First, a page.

Sebastian Korda Australian Open 2022©Corinne Dubreuil / FFT

Last year, instead of making the trip to Australia, Korda went to Europe to compete in some smaller tournaments. The decision paid dividends as he clinched the Challenger title in Quimper (France), which earned him a place in the top 100 for the first time.

Things escalated quickly after that as Korda started to show his mettle against higher-ranked opposition, claiming five top-20 victories throughout the course of his 2021 campaign, including two over top-10 opposition.

He made the quarter-finals in Miami, the last 16 at Wimbledon and lifted a maiden ATP title on the clay courts of Parma.

He finished the year ranked inside the top 40 and as the runner-up at the Next Gen ATP Finals.

Sebastian Korda and Carlos Alcaraz posing with their 2021 NextGen ATP Finals trophies© Georgio Maiozzi/Uthopia/FFT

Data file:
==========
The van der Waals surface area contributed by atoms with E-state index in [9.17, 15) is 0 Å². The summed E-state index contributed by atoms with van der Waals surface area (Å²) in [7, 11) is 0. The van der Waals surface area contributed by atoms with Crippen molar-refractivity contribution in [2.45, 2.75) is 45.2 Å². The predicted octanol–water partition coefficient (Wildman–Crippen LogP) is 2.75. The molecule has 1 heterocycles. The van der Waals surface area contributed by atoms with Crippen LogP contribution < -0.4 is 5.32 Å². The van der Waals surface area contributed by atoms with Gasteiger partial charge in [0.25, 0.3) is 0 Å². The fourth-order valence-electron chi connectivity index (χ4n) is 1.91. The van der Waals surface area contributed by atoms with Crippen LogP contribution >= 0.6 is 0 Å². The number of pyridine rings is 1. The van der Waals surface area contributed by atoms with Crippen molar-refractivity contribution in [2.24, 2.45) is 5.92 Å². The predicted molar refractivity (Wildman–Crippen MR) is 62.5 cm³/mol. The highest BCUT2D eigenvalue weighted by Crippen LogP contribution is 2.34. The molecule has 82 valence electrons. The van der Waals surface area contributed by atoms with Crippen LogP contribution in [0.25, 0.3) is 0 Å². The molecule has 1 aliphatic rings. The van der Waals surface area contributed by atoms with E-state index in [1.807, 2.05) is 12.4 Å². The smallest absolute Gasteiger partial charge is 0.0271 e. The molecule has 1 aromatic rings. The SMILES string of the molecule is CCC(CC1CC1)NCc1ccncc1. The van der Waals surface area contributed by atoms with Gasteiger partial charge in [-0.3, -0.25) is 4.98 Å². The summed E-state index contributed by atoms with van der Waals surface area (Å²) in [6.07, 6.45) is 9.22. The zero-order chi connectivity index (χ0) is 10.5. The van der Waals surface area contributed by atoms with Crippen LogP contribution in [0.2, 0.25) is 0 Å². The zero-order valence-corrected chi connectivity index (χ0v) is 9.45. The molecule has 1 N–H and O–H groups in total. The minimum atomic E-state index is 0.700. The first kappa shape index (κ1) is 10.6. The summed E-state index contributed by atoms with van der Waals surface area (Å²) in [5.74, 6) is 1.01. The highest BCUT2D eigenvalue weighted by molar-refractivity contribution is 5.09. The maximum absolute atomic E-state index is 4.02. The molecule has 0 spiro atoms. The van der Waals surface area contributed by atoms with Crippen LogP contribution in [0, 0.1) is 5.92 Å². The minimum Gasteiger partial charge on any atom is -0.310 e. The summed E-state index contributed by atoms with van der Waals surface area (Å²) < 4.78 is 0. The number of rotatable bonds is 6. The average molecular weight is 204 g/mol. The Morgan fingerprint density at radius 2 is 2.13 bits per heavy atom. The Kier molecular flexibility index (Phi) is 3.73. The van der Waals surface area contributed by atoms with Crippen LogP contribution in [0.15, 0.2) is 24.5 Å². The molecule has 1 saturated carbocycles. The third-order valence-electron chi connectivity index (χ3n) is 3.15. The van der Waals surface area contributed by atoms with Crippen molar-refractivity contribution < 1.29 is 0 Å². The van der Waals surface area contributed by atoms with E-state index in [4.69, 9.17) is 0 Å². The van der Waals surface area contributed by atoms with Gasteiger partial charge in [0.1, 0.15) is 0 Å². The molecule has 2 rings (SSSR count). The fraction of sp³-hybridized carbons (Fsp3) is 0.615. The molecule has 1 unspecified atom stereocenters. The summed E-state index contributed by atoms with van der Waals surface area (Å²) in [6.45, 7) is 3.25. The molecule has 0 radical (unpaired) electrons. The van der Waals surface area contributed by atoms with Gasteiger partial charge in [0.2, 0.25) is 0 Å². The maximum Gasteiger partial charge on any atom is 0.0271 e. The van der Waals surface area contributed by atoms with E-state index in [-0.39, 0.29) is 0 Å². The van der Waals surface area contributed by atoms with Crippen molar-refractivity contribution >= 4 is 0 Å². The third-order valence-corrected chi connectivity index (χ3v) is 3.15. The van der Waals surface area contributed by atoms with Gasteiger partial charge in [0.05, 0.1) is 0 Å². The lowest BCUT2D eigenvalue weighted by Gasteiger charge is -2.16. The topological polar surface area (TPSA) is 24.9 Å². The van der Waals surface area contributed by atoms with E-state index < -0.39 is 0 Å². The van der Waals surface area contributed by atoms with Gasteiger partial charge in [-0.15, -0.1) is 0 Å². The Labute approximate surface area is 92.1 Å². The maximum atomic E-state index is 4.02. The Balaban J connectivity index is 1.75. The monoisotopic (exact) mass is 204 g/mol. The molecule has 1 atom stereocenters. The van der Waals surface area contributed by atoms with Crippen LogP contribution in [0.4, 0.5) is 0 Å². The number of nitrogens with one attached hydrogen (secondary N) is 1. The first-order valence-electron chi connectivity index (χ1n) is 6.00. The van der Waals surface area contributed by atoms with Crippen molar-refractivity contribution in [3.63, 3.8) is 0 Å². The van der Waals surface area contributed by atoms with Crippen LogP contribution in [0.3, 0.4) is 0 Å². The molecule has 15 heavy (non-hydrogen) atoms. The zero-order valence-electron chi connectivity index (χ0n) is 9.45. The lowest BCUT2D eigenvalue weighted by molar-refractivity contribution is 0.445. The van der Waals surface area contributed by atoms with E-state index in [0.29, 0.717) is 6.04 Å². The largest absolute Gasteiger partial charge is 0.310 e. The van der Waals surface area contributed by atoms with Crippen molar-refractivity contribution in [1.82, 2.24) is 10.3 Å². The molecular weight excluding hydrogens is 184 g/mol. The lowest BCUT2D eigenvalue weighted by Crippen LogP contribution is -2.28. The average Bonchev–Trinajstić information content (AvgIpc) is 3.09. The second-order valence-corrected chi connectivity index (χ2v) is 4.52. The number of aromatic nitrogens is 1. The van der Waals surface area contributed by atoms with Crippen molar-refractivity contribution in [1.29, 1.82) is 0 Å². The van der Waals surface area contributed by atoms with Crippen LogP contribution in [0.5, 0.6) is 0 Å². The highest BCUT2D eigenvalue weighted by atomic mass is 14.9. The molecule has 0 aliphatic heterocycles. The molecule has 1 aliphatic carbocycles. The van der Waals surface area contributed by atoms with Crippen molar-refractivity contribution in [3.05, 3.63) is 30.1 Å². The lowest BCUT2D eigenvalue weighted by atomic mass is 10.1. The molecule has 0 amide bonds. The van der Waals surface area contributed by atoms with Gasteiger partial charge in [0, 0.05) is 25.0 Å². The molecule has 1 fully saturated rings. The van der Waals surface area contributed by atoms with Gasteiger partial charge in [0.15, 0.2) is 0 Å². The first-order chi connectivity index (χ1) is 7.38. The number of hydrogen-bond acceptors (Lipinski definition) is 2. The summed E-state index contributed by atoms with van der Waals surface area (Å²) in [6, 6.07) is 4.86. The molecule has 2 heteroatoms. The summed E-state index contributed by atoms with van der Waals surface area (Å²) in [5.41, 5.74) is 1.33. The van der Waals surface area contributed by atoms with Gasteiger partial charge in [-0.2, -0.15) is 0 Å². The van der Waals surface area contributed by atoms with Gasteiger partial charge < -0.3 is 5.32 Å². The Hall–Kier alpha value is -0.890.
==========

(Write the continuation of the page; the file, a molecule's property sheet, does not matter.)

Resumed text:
“Just keep going on the trajectory that I am,” said Korda when asked about his mindset this season. “I'm putting in a lot of work. I'll go weeks where I'm not playing good tournament tennis, but I'm always positive and I'm always looking at the bigger picture. And, yeah, just trying to have fun. I'm doing something that I love and I'm just really enjoying it.

“I always have a goal. Last year was to finish the year top 50, and this year I would love to push it a little bit more and finish the year top 30, 25. I got a long way to go. But, yeah, it's pretty possible with how I'm playing and just everything going on.”

What makes Korda standout among a strong group of young American players is his ability to perform on the sport’s biggest stages. The Floridian made the fourth round at Roland-Garros in 2020 in just his second Grand Slam appearance and in total has made the second week twice in just five major outings.

His compatriot Tommy Paul described Korda’s game as “so clean”.

“Fun to watch. I like watching him play a lot,” added Paul, who is a former Roland-Garros junior champion. “He had my number last year, so definitely one of my goals this year is to get a W over him. A good player, really good player all around, fun to watch.”

There is a healthy competition among the American crew on tour and many believe Korda, who is currently US No.6, will soon be the leader of the pack.